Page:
Mr. B, a 34-year-old physician assistant, was having another frenetic day in the gastroenterology clinic, and he was not happy. When he had taken the job a year ago, he had hoped it would broaden his knowledge, enhance his professional standing, and allow him to use his counseling skills. 

Instead, he felt he was slaving away in a co-lonoscopy mill. Dr. M, the head gastroenterologist, prided himself on his speed in performing the procedures. “I regularly do 30 or more a day,” he’d brag. “Once, when my partner was sick, I did 50!”

Dr. M expected everyone in the practice to act with similar speed and efficiency. The result was a lucrative but frantic clinic.

Mr. B was halfway through a hectic morning when he met a new patient. Glancing at the referral note from the man’s primary-care physician, he saw that Mr. Y was 42 years old and had been experiencing right-sided abdominal pain, constipation, and fatigue. A fecal occult blood test (FOBT) more than a month before had been positive, but an abdominal x-ray had been normal.

Taking a history, Mr. B noted that Mr. Y had had ulcers as a child and that his current abdominal pain was intermittent, usually occurring after meals. Nonetheless, Mr. B did not perform a new FOBT to assess whether Mr. Y continued to bleed or a rectal exam to evaluate whether hemorrhoids had caused the positive test. Instead, he told the patient to come back in two months, and Dr. M would perform a colonoscopy.

When Mr. Y returned as scheduled, Mr. B’s notes from the initial consultation were in the chart. Dr. M neither took a new medical history nor performed his own physical exam. In fact, he did not speak with his patient at all until after the eight-minute procedure was over.

“Entire exam normal,” Dr. M wrote on the chart. Mr. Y went home relieved—for a time.

He returned two months later for a follow-up consultation that lasted a total of four or five minutes. Dr. M noted that Mr. Y’s constipation was “better” after he began taking a fiber preparation but that the patient still reported lower right-quadrant pain. “It’s probably just transient gas,” Dr. M stated. “It will pass.”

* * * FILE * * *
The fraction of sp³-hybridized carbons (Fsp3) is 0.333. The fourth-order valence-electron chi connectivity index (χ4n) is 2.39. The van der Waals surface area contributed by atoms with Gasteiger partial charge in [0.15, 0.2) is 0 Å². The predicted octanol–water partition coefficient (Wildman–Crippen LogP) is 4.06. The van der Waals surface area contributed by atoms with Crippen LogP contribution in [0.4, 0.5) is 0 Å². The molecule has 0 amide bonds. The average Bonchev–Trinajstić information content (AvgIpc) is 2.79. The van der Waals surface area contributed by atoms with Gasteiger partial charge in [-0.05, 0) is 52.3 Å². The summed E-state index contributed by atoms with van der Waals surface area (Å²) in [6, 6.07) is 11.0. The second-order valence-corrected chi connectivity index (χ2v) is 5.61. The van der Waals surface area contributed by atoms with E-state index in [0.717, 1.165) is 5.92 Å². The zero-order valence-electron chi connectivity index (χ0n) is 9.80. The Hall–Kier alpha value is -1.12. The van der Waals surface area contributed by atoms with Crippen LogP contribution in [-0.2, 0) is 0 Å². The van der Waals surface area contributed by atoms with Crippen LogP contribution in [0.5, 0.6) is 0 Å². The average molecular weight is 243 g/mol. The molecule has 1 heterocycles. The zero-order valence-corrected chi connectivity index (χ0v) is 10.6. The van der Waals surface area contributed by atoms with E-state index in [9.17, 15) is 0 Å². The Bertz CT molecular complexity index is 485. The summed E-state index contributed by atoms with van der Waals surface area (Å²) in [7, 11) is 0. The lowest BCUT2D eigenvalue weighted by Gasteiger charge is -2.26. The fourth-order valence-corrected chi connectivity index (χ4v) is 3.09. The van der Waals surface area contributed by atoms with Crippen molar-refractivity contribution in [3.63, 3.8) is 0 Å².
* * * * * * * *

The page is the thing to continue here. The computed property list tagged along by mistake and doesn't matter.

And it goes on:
Mr. Y went home believing that, whatever his stomach problems might turn out to be, they werenot life-threatening. Seven months later (i.e., nine months after the colonoscopy), Mr. Y was hospitalized for severe anemia that turned out to be the result of steady bleeding caused by cancer of the cecum. By the time a second colonoscopy had been performed and the cancer was discovered, it had reached an incurable stage.

Faced with his impending death and concerned for his wife and two young daughters, Mr. Y consulted a plaintiff’s lawyer. “This should have been caught earlier,” he told the lawyer. “If it had, I think I would have had a chance to survive.”

The attorney hired an expert gastroenterologist to go over Mr. Y’s chart. When that physician confirmed Mr. Y’s suspicions, the attorney filed a malpractice suit against Dr. M, Mr. B, and the clinic.

In preparation of his case, Mr. Y settled into his lawyer’s office to check his chart for accuracy.

“Wait a minute,” he said, almost immediately. “Something is wrong here. I told Mr. B that my grandfather died from colon cancer, but here he’s checked off ‘no’ under ‘family history of colon cancer.’ ”